4.  Be honest.  Parents, you need to allow your teenagers to tell you if they are having cravings.  They need to be able to tell you without you getting really upset.  If they can come to you, then you can help them through it.  Discuss your plan for this ahead of time.  Agree that if they are having a craving you will take them down to the beach and just walk with them, or something like that.

5.  Do not assume you are immune to relapse.  Teenagers comes out of rehab overconfident.  This means they call old friends and sit to the side while friends use.  Before long they just take a drag on a cigarette.  Then it’s, “I just used pot once.  That’s not really a serious drug though.”  Quickly they are all the way back into it whatever they went to rehab for in the first place.

Following these 5 tips will really help your teenager keep their sobriety after rehab.  It is a challenging thing to do.  With the right attitude and focus though, it’s entirely achievable.  Probably the most important two tips on this list are the ones discussing social groups.  Teenagers are heavily, heavily influenced by peers.  Being around clean and sober people makes recovery much easier.

Helping teens grow and families improve connection,

Lauren Goodman, MS, MFT

Porn Addiction In Teenagers

Porn Addiction In Teenagers

Sexual addiction affects adults and teens alike. Image courtesy of photostock /

Sexual addiction affects adults and teens alike.
Image courtesy of photostock /

More and more teens are engaging in pornography use.  The majority of the use seems to be on their phones.  Adolescents are very private about their cell phones.  It is harder for parents to monitor what they search than when there was a family computer.


According to Covenant Eyes, a company that sells a way to block certain web content from either accidentally coming up, or from coming up as the result of a search, the statistics are unsettling.  For teens, a 2010 national study indicated that about 25% of teenagers have viewed nudity online by accident.  Over 1/4 of 17 year olds have received a “sext” at some point.  9 out of 10 teenage boys have been exposed to pornography by time they reach college.  The same is true in almost 6 out of 10 teen girls.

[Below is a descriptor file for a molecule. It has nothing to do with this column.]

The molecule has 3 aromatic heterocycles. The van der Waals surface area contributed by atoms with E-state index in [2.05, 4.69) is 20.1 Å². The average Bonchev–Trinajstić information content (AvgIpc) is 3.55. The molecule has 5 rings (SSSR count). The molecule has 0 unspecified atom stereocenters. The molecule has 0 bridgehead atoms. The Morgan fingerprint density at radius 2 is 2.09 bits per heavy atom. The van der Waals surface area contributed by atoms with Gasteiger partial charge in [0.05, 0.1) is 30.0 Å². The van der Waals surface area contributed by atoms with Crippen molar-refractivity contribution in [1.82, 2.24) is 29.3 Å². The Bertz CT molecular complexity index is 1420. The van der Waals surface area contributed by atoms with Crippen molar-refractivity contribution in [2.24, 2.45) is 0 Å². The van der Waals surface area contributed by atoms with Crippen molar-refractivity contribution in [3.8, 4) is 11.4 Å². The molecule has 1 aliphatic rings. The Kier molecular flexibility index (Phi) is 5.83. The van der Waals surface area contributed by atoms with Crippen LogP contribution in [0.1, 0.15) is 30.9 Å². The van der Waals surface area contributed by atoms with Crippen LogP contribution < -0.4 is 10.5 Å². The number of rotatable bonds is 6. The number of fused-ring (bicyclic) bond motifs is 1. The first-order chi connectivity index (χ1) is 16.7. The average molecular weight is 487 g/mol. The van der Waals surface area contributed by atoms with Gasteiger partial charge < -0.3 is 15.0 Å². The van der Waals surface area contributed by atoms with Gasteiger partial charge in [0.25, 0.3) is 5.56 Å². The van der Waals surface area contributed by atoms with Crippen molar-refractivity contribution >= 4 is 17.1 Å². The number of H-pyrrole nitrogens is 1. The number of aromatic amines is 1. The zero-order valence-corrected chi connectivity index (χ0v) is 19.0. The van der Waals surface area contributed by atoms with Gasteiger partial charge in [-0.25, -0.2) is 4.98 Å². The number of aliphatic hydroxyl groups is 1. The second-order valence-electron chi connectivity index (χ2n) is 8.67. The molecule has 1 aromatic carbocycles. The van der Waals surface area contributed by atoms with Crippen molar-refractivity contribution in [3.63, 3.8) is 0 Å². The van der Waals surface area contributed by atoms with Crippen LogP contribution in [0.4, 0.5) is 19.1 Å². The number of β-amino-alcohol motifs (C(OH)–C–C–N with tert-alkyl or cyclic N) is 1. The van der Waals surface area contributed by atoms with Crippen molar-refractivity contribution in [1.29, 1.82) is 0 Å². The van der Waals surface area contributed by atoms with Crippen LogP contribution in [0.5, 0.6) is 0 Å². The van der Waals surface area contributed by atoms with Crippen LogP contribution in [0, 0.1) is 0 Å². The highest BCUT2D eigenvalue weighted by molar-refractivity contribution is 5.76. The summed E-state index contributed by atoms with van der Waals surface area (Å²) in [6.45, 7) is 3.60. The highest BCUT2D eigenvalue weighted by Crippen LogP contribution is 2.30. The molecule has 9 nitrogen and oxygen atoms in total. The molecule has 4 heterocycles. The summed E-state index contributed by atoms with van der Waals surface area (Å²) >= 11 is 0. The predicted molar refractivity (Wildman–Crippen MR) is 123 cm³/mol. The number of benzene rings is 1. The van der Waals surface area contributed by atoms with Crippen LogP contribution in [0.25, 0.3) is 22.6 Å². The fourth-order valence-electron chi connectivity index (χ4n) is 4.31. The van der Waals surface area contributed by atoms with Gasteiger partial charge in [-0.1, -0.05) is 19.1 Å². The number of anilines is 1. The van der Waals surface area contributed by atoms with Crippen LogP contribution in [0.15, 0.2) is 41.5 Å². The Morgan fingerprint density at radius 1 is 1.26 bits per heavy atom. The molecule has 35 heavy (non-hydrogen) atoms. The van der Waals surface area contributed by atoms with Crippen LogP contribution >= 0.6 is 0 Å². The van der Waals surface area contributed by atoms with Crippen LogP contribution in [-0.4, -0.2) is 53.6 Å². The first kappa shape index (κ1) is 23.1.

Recently in my private practice I have been receiving desperate calls from parents whose teen children are addicted to internet porn.  The parents feel helpless and frustrated.  For starters, there is more shame in admitting you need help to stop a sexual addiction than even a drug addiction.  It seems easier for a parent to call me and say their teenager is addicted to marijuana, alcohol, or even methamphetamine than to online pornography.


If your child is struggling with this, or you are struggling with this, the first thing to do is set aside your shame.  Shame makes us hide.  We feel mortified about something we are doing, or some part of who we are.  When we feel ashamed of something, it is very difficult to talk about it.  However, getting it out in the open is how healing begins.  Think about when you have a wound, it needs to be cleaned out and it needs air to heal.  If you hide away your wound then it just begins to spread infection to other parts of the body.  Sexual addiction is like that (as are any other addictions).  If you don’t discuss it, even if that is incredibly difficult to do, it starts to affect other areas of life; addiction makes the most honest people into liars, the most responsible people into schemers, and emotionally closes off the most open and loving people.


Therapy is one of the best places to talk about sexual addiction.  It is confidential and free of judgment.  You will not shock your therapist.  Your therapist should be able to help you pick a path back to health.  This is not easy.  Many people assume if you want to stop a sexual addiction then just stop looking at the porn.  If it were that simple I doubt anyone would have the addiction.  Whether or not the images are viewed, they still exist in your teen’s mind’s eye.  It takes a lot of work and time to get to the place where those images don’t pop up each time your teenager thinks about sex.


Patrick Carnes is one of the leaders on treating sexual addiction.  He wrote a book called Out of the Shadows that is very helpful for those with addiction, and the people that love them.  If you’re reading this because you want help, but you’re afraid to say that out loud, then I recommend you start with this book.


If you or your child is struggling with sexual addiction and you are ready to say that out loud, don’t wait any longer.  Go and get the help you or your teenager needs.


Helping teens grow and families improve connection,

Lauren Goodman, MFT